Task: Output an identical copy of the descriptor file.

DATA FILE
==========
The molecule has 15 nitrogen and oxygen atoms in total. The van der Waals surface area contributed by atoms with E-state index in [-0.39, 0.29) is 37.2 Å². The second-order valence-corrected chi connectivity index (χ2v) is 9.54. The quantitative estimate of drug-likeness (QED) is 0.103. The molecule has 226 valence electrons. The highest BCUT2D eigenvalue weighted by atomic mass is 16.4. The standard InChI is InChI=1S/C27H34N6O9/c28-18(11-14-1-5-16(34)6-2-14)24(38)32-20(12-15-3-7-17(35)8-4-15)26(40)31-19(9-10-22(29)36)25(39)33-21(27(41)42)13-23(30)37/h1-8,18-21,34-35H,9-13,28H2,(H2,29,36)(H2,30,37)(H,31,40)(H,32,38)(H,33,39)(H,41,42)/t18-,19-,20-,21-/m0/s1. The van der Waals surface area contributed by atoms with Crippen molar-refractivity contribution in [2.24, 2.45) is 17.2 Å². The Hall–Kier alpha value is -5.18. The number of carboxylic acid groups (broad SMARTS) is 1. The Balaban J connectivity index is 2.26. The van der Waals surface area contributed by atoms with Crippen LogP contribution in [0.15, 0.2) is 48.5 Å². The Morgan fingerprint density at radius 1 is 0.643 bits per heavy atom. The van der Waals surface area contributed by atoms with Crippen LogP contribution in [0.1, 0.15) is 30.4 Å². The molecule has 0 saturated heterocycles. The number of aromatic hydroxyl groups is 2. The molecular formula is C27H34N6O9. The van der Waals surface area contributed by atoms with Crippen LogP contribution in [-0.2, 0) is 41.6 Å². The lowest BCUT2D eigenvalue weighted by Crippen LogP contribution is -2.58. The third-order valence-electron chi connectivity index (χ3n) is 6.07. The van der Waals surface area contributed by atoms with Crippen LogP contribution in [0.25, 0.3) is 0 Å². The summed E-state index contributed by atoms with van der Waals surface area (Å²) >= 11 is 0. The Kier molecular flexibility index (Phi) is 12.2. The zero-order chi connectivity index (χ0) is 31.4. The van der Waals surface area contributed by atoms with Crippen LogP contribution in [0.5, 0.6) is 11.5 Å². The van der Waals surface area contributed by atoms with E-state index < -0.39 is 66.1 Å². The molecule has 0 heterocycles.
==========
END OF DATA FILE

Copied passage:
The molecule has 15 nitrogen and oxygen atoms in total. The van der Waals surface area contributed by atoms with E-state index in [-0.39, 0.29) is 37.2 Å². The second-order valence-corrected chi connectivity index (χ2v) is 9.54. The quantitative estimate of drug-likeness (QED) is 0.103. The molecule has 226 valence electrons. The highest BCUT2D eigenvalue weighted by atomic mass is 16.4. The standard InChI is InChI=1S/C27H34N6O9/c28-18(11-14-1-5-16(34)6-2-14)24(38)32-20(12-15-3-7-17(35)8-4-15)26(40)31-19(9-10-22(29)36)25(39)33-21(27(41)42)13-23(30)37/h1-8,18-21,34-35H,9-13,28H2,(H2,29,36)(H2,30,37)(H,31,40)(H,32,38)(H,33,39)(H,41,42)/t18-,19-,20-,21-/m0/s1. The van der Waals surface area contributed by atoms with Crippen molar-refractivity contribution in [2.24, 2.45) is 17.2 Å². The Hall–Kier alpha value is -5.18. The number of carboxylic acid groups (broad SMARTS) is 1. The Balaban J connectivity index is 2.26. The van der Waals surface area contributed by atoms with Crippen LogP contribution in [0.15, 0.2) is 48.5 Å². The Morgan fingerprint density at radius 1 is 0.643 bits per heavy atom. The van der Waals surface area contributed by atoms with Crippen LogP contribution in [0.1, 0.15) is 30.4 Å². The molecule has 0 saturated heterocycles. The number of aromatic hydroxyl groups is 2. The molecular formula is C27H34N6O9. The van der Waals surface area contributed by atoms with Crippen LogP contribution in [-0.2, 0) is 41.6 Å². The lowest BCUT2D eigenvalue weighted by Crippen LogP contribution is -2.58. The third-order valence-electron chi connectivity index (χ3n) is 6.07. The van der Waals surface area contributed by atoms with Crippen LogP contribution in [0.25, 0.3) is 0 Å². The summed E-state index contributed by atoms with van der Waals surface area (Å²) >= 11 is 0. The Kier molecular flexibility index (Phi) is 12.2. The zero-order chi connectivity index (χ0) is 31.4. The van der Waals surface area contributed by atoms with Crippen LogP contribution in [0.5, 0.6) is 11.5 Å². The van der Waals surface area contributed by atoms with E-state index < -0.39 is 66.1 Å². The molecule has 0 heterocycles.